Piecing Together More Privacy
Privacy and security are closely tied in our digital world. Easy and complex ways to exist to protect or at least increase both. How and where you browse the web, your means of communication, and how you allow yourself to be tracked are areas of vulnerability that you can control, perhaps a little more than you are now. All of these options are free, and some offer paid upgrades. All accept donations.
Browsing the Web
The options here are many. Some are more cumbersome, and some are nearly invisible. Some on the list are redundant. If you have “accidentally” installed browser extension designed to help (aka hijack) your browsing experience, get rid of those first.
In 2016, Opera, that other web browser, began including integrated VPN (virtual private network). It’s not complete privacy, but as your request travels through the ether lots of the information is obscured. Most of us don’t need to hide what web sites we are visiting, and if you can hide it, why not? It’s my new default.
A VPN is a private tunnel through the internet. It’s difficult, if not impossible, to track the origin point of the tunnel, so your privacy is increased.
The EFF (Electronic Frontier Foundation) offers an anti-tracking browser add-in called Privacy Badger. It keeps Amazon from knowing that you looked at plaid shoes at Zappos so that it can offer up plaid shoes.
Another browser add-in that looks for secure web connections, again from EFF. The S in HTTPS stands for security. “The HTTPS Everywhere extension fixes these problems [ducking out of security] by using clever technology to rewrite requests to these [unencrypted] sites to HTTPS.”
I have not tried Ghostery, and have heard good things about it. “Make informed decisions about the personal data you share with the trackers on the sites you visit.”
Text Messages (SMS)
If you own an iPhone and use iMessage, you have fairly robust privacy protection within the Apple ecosystem.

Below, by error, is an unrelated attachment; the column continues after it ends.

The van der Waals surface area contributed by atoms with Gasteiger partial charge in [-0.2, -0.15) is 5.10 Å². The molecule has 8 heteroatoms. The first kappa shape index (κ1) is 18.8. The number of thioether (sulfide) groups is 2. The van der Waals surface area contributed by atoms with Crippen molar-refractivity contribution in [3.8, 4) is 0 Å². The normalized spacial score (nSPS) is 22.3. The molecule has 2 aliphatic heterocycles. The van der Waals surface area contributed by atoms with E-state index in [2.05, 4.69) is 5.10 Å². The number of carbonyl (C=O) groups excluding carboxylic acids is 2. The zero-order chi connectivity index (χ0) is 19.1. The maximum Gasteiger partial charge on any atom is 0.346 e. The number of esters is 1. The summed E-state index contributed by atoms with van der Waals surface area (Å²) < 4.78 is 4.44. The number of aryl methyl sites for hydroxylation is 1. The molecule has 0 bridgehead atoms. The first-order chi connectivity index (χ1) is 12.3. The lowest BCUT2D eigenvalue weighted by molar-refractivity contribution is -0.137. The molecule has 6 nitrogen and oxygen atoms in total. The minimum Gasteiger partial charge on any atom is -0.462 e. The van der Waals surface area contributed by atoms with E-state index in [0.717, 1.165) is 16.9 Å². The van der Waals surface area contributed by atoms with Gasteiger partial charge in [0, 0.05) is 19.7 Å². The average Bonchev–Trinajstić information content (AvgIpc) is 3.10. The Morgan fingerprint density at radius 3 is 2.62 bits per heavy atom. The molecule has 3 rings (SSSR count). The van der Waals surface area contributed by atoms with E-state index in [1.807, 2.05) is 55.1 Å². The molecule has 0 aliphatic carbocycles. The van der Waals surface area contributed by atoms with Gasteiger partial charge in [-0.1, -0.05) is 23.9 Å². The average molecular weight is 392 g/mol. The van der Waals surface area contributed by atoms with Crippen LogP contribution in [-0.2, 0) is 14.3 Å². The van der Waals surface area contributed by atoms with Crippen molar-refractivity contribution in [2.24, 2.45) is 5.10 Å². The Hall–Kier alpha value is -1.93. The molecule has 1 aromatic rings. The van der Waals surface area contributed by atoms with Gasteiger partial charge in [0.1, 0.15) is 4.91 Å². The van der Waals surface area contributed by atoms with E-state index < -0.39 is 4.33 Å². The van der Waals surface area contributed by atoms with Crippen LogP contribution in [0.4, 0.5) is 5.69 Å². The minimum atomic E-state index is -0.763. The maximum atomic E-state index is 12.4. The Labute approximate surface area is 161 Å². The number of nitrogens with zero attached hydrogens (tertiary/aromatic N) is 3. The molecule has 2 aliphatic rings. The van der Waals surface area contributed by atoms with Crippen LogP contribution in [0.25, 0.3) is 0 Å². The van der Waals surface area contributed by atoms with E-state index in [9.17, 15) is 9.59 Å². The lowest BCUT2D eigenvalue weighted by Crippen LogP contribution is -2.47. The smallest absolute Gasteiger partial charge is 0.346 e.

Signal for iOS and Android offers end-to-end encryption within its system. You have to give up some privacy to Signal by giving them access to your contacts. They use that information to let you know who else, by phone number, has Signal. “We cannot hear your conversations or see your messages, and no one else can either. Everything in Signal is always end-to-end encrypted, and painstakingly engineered in order to keep your communication safe.”
Signal also puts their privacy and security expertise in a system to make secure phone calls. Imagine that.
Email is a tough way to keep privacy. So many points of vulnerability exist that it’s difficult as an individual to know where to start and where to end in securing your communication. Again, most of your email could be shared with the world and it wouldn’t make a difference. And there are times that you may want secure, impenetrable email.
ProtonMail is designed to be a closed system that can interact with all email systems. Within the ProtonMail system (sending from a ProtonMail address to another ProtonMail address), communications are about as secure as they can get. “Because data is encrypted at all steps, the risk of message interception is largely eliminated.” Not even the folks at ProtonMail can get to your data. They designed it that way, including basing themselves in Switzerland with all the privacy advantages that offers.
“When you send an encrypted message to a non-ProtonMail user, they receive a link which loads the encrypted message onto their browser, which they can decrypt using a passphrase that you have shared with them. You can also send unencrypted messages to Gmail, Yahoo, Outlook and others, just like regular email.”
There’s some overhead with ProtonMail. Users must sign into their account and then use an additional password to get into their email.